WE NEED TO TALK ABOUT DONATELLA VERSACE
THE FASHION REPORT
October 4, 2020
Immediately upon tapping on Donatella Versace’s Instagram page, one sees a suggestive profile picture of the designer under a rainbow filter – perhaps leveraging her support for the LGBTQIA community. Below that sits her bio, which reads: “Believe in individuality and the freedom to be whoever you want to be.”
If you’re not familiar with Donatella Versace, you probably should be. She is the Chief Creative Officer of Versace, and the equally talented sister to the late Gianni Versace, who founded the company and passed in 1997, leaving it in her hands. She’s also kind of an activist.
Gianni Versace was famously gay, and Donatella Versace is famously an ally. In 2019 she was named a Stonewall Ambassador to commemorate the Stonewall Riots (1969), which were some of the first large protests in favor of LGBTQIA rights in the United States.
Knowledgeable of her wealth, Versace is a proclaimed philanthropist and has even won awards and positions as a result; her efforts put into the AIDS issue has earned her a “Do Something” award and a seat on the board for the Elton John AIDS Foundation, as well as an “Award of Courage.”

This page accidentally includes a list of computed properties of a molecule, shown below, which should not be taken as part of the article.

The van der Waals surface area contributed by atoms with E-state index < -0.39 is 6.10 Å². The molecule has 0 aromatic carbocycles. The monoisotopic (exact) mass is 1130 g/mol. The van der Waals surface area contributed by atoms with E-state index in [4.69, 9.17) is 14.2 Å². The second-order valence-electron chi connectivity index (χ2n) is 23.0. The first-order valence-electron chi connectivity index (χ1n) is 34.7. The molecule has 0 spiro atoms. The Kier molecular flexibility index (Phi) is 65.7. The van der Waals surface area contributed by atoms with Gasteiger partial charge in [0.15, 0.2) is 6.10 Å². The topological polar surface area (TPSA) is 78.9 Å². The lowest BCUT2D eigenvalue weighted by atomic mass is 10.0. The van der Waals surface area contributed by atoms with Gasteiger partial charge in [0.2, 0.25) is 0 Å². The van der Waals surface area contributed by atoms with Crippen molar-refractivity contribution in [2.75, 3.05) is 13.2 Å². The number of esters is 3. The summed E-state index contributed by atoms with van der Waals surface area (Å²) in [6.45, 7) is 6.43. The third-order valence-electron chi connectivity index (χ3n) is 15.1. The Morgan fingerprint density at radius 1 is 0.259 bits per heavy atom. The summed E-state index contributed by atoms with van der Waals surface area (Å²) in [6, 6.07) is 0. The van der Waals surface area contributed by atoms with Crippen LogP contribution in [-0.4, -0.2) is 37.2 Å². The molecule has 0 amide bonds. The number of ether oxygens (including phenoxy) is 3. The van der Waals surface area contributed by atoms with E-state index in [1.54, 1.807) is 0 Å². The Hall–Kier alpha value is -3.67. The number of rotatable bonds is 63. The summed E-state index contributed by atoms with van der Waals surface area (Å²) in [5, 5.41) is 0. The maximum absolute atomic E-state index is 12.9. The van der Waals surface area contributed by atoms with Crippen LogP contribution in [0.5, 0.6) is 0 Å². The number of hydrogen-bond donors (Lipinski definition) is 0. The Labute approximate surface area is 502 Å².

Donatella is well-recognized for her success-despite attitude. She dealt with the death of her brother (who was brutally murdered on the steps of his Miami home), a cocaine addiction, a fatal cigarette addiction, and the losses of friends within the fashion industry. And despite it all, she recovered and continued. She proved that she, a strong woman, could keep the Versace name alive, and perhaps better it.
What is most interesting is her most recent collection, Spring/Summer 2021, which debuted during September 2020 New York Fashion Week. The bright colors, elaborate patterns, and intricate designs were all present as per usual, but there was something more with this collection. Specifically, the models who walked the runway.
The show was chock-full with models of color and size diversity, and what makes it all the more special is that it wasn’t advertised. It was not a “plus-sized” collection, but rather a collection designed for everyone, which is something that fashion houses continue to fail to do. Versace didn’t release a statement about their efforts to hire models of color or models of different body types – it was all about the fashion. The clothing. The show itself.
As previously mentioned, the fashion industry continuously fails to this day to show its allyship in a way that isn’t performative. It was incredibly refreshing to see a picture on Versace’s Instagram account of over twenty million followers of a model of realistic size without a “plus-sized” caption to go with it.
While the fashion industry reels with toxic ideals (while being the contributor-at-large of mainstream media), Donatella Versace is a powerful woman within who seems to be changing the game.